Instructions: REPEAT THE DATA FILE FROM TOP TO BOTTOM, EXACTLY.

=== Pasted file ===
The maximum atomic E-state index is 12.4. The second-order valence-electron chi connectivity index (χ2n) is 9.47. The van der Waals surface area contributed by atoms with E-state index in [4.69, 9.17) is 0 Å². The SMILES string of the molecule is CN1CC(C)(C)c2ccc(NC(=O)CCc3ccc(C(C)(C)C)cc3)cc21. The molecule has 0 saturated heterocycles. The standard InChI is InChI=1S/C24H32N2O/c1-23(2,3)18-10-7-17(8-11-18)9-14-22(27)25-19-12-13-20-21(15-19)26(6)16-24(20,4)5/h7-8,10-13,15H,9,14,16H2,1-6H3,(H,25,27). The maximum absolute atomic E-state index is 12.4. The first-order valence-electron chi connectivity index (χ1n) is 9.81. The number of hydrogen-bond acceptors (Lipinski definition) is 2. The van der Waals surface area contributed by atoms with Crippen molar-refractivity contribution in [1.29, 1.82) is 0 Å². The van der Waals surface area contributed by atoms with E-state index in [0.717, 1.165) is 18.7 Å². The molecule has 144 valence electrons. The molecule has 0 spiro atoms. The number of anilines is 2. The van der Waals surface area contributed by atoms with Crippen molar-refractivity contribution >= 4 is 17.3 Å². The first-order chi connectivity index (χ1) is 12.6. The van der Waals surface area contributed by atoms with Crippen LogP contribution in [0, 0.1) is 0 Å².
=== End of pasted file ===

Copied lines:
The maximum atomic E-state index is 12.4. The second-order valence-electron chi connectivity index (χ2n) is 9.47. The van der Waals surface area contributed by atoms with E-state index in [4.69, 9.17) is 0 Å². The SMILES string of the molecule is CN1CC(C)(C)c2ccc(NC(=O)CCc3ccc(C(C)(C)C)cc3)cc21. The molecule has 0 saturated heterocycles. The standard InChI is InChI=1S/C24H32N2O/c1-23(2,3)18-10-7-17(8-11-18)9-14-22(27)25-19-12-13-20-21(15-19)26(6)16-24(20,4)5/h7-8,10-13,15H,9,14,16H2,1-6H3,(H,25,27). The maximum absolute atomic E-state index is 12.4. The first-order valence-electron chi connectivity index (χ1n) is 9.81. The number of hydrogen-bond acceptors (Lipinski definition) is 2. The van der Waals surface area contributed by atoms with Crippen molar-refractivity contribution in [1.29, 1.82) is 0 Å². The van der Waals surface area contributed by atoms with E-state index in [0.717, 1.165) is 18.7 Å². The molecule has 144 valence electrons. The molecule has 0 spiro atoms. The number of anilines is 2. The van der Waals surface area contributed by atoms with Crippen molar-refractivity contribution >= 4 is 17.3 Å². The first-order chi connectivity index (χ1) is 12.6. The van der Waals surface area contributed by atoms with Crippen LogP contribution in [0, 0.1) is 0 Å².